Alternating direction implicit method

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In numerical analysis, the Alternating Direction Implicit (ADI) method is a finite difference method for solving parabolic, hyperbolic and elliptic partial differential equations.[1] It is most notably used to solve the problem of heat conduction or solving the diffusion equation in two or more dimensions. It is an example of an operator splitting method.[2]

The traditional method for solving the heat conduction equation numerically is the Crank–Nicolson method. This method results in a very complicated set of equations in multiple dimensions, which are costly to solve. The advantage of the ADI method is that the equations that have to be solved in each step have a simpler structure and can be solved efficiently with the tridiagonal matrix algorithm.

The method[edit]

Stencil figure for the alternating direction implicit method in finite difference equations

Consider the linear diffusion equation in two dimensions,

The implicit Crank–Nicolson method produces the following finite difference equation:


and is the central difference operator for the p-coordinate. After performing a stability analysis, it can be shown that this method will be stable for any .

A disadvantage of the Crank–Nicolson method is that the matrix in the above equation is banded with a band width that is generally quite large. This makes direct solution of the system of linear equations quite costly (although efficient approximate solutions exist, for example use of the conjugate gradient method preconditioned with incomplete Cholesky factorization).

The idea behind the ADI method is to split the finite difference equations into two, one with the x-derivative taken implicitly and the next with the y-derivative taken implicitly,

The system of equations involved is symmetric and tridiagonal (banded with bandwidth 3), and is typically solved using tridiagonal matrix algorithm.

It can be shown that this method is unconditionally stable and second order in time and space.[3] There are more refined ADI methods such as the methods of Douglas,[4] or the f-factor method[5] which can be used for three or more dimensions.


The usage of the ADI method as an operator splitting scheme can be generalized. That is, we may consider general evolution equations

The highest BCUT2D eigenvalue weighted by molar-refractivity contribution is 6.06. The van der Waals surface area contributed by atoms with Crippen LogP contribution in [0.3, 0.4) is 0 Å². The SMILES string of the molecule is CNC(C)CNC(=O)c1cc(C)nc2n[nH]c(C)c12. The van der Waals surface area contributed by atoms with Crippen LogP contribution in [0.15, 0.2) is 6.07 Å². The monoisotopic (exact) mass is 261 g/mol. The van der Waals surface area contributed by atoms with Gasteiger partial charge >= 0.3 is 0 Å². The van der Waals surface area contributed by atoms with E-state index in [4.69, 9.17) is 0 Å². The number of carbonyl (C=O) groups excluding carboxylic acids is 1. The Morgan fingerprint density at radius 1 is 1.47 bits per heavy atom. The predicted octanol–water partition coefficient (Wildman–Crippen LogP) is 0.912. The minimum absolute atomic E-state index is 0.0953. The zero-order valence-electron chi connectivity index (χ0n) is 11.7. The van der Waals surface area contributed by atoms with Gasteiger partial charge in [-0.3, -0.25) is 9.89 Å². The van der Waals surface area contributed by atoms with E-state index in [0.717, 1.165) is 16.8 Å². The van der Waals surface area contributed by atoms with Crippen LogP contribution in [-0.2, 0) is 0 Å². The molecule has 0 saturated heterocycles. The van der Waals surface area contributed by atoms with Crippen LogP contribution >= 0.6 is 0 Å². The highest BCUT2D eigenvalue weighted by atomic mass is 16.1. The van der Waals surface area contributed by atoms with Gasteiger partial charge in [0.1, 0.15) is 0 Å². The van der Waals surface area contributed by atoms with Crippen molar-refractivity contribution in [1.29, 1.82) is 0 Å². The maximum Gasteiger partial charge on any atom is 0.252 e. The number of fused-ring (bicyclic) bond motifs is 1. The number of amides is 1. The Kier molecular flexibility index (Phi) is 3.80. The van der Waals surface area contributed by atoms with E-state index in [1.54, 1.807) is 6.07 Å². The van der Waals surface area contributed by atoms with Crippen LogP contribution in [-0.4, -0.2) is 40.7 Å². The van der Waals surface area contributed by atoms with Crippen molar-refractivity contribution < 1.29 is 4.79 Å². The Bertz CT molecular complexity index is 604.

where and are (possibly nonlinear) operators defined on a Banach space.[6][7] In the diffusion example above we have and .


  1. ^ Peaceman, D. W.; Rachford Jr., H. H. (1955), "The numerical solution of parabolic and elliptic differential equations", Journal of the Society for Industrial and Applied Mathematics, 3 (1): 28–41, MR 0071874, doi:10.1137/0103003 .
  2. ^ *Press, WH; Teukolsky, SA; Vetterling, WT; Flannery, BP (2007). "Section 20.3.3. Operator Splitting Methods Generally". Numerical Recipes: The Art of Scientific Computing (3rd ed.). New York: Cambridge University Press. ISBN 978-0-521-88068-8. 
  3. ^ Douglas, Jr., J. (1955), "On the numerical integration of uxx+ uyy= ut by implicit methods", Journal of the Society of Industrial and Applied Mathematics, 3: 42–65, MR 0071875 .
  4. ^ Douglas Jr., Jim (1962), "Alternating direction methods for three space variables", Numerische Mathematik, 4 (1): 41–63, ISSN 0029-599X, doi:10.1007/BF01386295 .
  5. ^ Chang, M. J.; Chow, L. C.; Chang, W. S. (1991), "Improved alternating-direction implicit method for solving transient three-dimensional heat diffusion problems", Numerical Heat Transfer, Part B: Fundamentals, 19 (1): 69–84, ISSN 1040-7790, doi:10.1080/10407799108944957 .
  6. ^ Hundsdorfer, Willem; Verwer, Jan (2003). Numerical Solution of Time-Dependent Advection-Diffusion-Reaction Equations. Berlin, Heidelberg: Springer Berlin Heidelberg. ISBN 978-3-662-09017-6. 
  7. ^ Lions, P. L.; Mercier, B. (December 1979). "Splitting Algorithms for the Sum of Two Nonlinear Operators". SIAM Journal on Numerical Analysis. 16 (6): 964–979. doi:10.1137/0716071.